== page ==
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The Risen Christ as Prophet, Priest, and King

In my study on the resurrection, I have focused in on the question: how does the resurrection of Christ serve his mediatorial offices of prophet, priest, and king? I have become convinced that the resurrection marks a crucial turning point in the effective completion of all three of these offices. I won’t take the space to unpack these passages, but what follows are some of the main texts that get me to this conclusion.

The greatest act of Jesus’ priesthood was making atonement for sin on the cross. However, another aspect of Jesus’ priestly ministry is making intercession for believers in heaven (Romans 8:34, I John 2:1, Hebrews 6:19, 7:25, 9:24), and the book of Hebrews repeatedly designates Christ’s resurrected/exalted life as the basis of this priestly duty. Some samples:

Hebrews 5:9-10: “And being made perfect, he became the source of eternal salvation to all who obey him, being designated by God a high priest after the order of Melchizedek.”

Hebrews 7:16: “(Christ) has become a priest, not on the basis of a legal requirement concerning bodily descent, but by the power of an indestructible life.”

Hebrews 7:24-25: “Jesus holds his priesthood permanently, because he continues forever. Consequently, he is able to save to the uttermost those who draw near to God through him, since he always lives to make intercession for them.”

In Acts 2:30-31, Peter’s comments on Psalm 16 base Christ’s Davidic kingship upon his resurrection: “Being therefore a prophet, and knowing that God had sworn with an oath to him that he would set one of his descendants on his throne, (David) foresaw and spoke about the resurrection of the Christ, that he was not abandoned to Hades, nor did his flesh see corruption.” The apostle Paul makes the same connection in Acts 13:32-37 by quoting Davidic promises such as the royal declaration of Psalm 2:7 as being fulfilled in the resurrection. And in Romans 1:4, Paul writes that Christ “was declared to be the Son of God in power according to the Spirit of holiness by his resurrection from the dead.” As strange as it may initially seem, Jack Collins, Geerhardus Vos, and Richard Gaffin have convinced me that the term Son of God means here, as it does so often throughout the Old Testament and in Acts 13, Davidic King.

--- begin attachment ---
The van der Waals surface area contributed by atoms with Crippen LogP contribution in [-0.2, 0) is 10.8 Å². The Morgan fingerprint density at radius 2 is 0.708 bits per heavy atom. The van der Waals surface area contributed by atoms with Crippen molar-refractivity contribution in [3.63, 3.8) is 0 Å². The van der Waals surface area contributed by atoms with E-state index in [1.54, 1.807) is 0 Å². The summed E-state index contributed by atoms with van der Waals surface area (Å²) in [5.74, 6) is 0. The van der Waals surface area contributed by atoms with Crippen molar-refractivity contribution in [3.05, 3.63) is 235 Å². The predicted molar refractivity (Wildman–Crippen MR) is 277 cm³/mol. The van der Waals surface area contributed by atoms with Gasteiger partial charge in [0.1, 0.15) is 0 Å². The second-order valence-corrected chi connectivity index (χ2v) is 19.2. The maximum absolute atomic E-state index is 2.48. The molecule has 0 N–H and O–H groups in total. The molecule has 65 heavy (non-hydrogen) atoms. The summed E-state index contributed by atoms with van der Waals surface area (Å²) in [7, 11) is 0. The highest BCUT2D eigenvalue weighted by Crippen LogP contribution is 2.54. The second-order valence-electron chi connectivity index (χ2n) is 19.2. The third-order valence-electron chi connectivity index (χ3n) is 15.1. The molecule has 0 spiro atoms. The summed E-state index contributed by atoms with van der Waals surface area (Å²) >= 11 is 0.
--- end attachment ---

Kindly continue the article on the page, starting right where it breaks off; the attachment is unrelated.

In John 14:25-26 and 16:12-15 Jesus teaches his disciples that his prophetic ministry to them will be completed by the Holy Spirit after he has gone. In John 16:7-11, it is Christ’s going away and returning to the Father that is the basis of the Spirit coming into the world to convict of sin. The pouring out of the Spirit at Pentecost is, according to Acts 2:33, a work of the risen Christ: “Being therefore exalted at the right hand of God, and having received from the Father the promise of the Holy Spirit, he has poured out this that you yourselves are seeing and hearing.” Jesus himself had drawn this parallel between his ascension to the Father and the coming of the Spirit in John 16:7: “if I do not go away, the Helper will not come to you. But if I go, I will send him to you.” Thus the following progression of thought is not arbitrary but biblical: resurrection/exaltation —-> pouring out of Spirit —-> prophetic ministry of Christ.

There is a ton more to unpack here, but those are the bare bones.

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I’m excited to be teaching an online cohort on arguments for Christianity. We will dive deep into 6 topics, with a view to real conversations and the pressing questions of our culture. Lots of time for interaction. This will be fun! You’re invited to join us!